Bankruptcy expert Leon Bayer answers real-life questions.
Six years ago I bought an 11-unit apartment building in Los Angeles, California. The seller carried a note for most of the purchase price. The seller died a month after I bought the property, which was six years ago. I don’t know who to pay and no one has contacted me for the note payments. I have paid nothing on the note for these past six years.
Can I file a quiet title lawsuit or adverse possession or some other kind of lawsuit to get free and clear title to my building?
The Los Angeles County Public Guardian is the branch of government that deals with unclaimed property when the owner has died. You need to notify them. They can open a probate case to administer the mortgage for the rightful heirs. If no heirs are found then the mortgage “escheats” to the State of California for the public treasury.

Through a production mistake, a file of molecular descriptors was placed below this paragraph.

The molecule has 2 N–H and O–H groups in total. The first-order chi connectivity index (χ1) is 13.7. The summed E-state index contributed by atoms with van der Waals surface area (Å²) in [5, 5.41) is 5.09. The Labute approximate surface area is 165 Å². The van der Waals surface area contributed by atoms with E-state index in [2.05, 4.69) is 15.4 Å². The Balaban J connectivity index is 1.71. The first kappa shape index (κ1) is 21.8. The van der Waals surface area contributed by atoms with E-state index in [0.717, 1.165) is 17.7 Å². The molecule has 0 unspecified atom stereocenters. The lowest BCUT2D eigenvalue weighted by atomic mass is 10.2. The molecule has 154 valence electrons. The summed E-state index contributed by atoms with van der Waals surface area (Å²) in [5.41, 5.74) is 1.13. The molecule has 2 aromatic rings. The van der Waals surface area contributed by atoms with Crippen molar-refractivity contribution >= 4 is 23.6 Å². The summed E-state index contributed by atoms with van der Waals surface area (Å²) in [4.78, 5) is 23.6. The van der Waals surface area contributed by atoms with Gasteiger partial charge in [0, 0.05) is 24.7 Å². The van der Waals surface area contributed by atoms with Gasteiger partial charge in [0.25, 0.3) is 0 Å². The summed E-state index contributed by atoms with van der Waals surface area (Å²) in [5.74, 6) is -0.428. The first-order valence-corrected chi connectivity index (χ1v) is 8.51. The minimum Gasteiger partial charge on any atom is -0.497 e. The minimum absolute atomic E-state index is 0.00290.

The bottom line: You still owe the mortgage note to somebody, and you also owe the six years of mortgage arrears. A Chapter 13 bankruptcy case may help if you are serious about keeping the building, but do not have enough money to bring the loan current all at once. A Chapter 13 may stop any foreclosure, and give you up to five years to get current on the note. (Learn more about how you can use Chapter 13 to catch up on mortgage arrears.)
Guest blogger Leon Bayer is a Los Angeles bankruptcy attorney. He is a partner at Bayer, Wishman & Leotta, a California law firm specializing in bankruptcy. The opinions and advice in this blog post are from Mr. Bayer alone, and should not be attributed to Nolo. By answering a question on this blog, Mr. Bayer does not become your lawyer.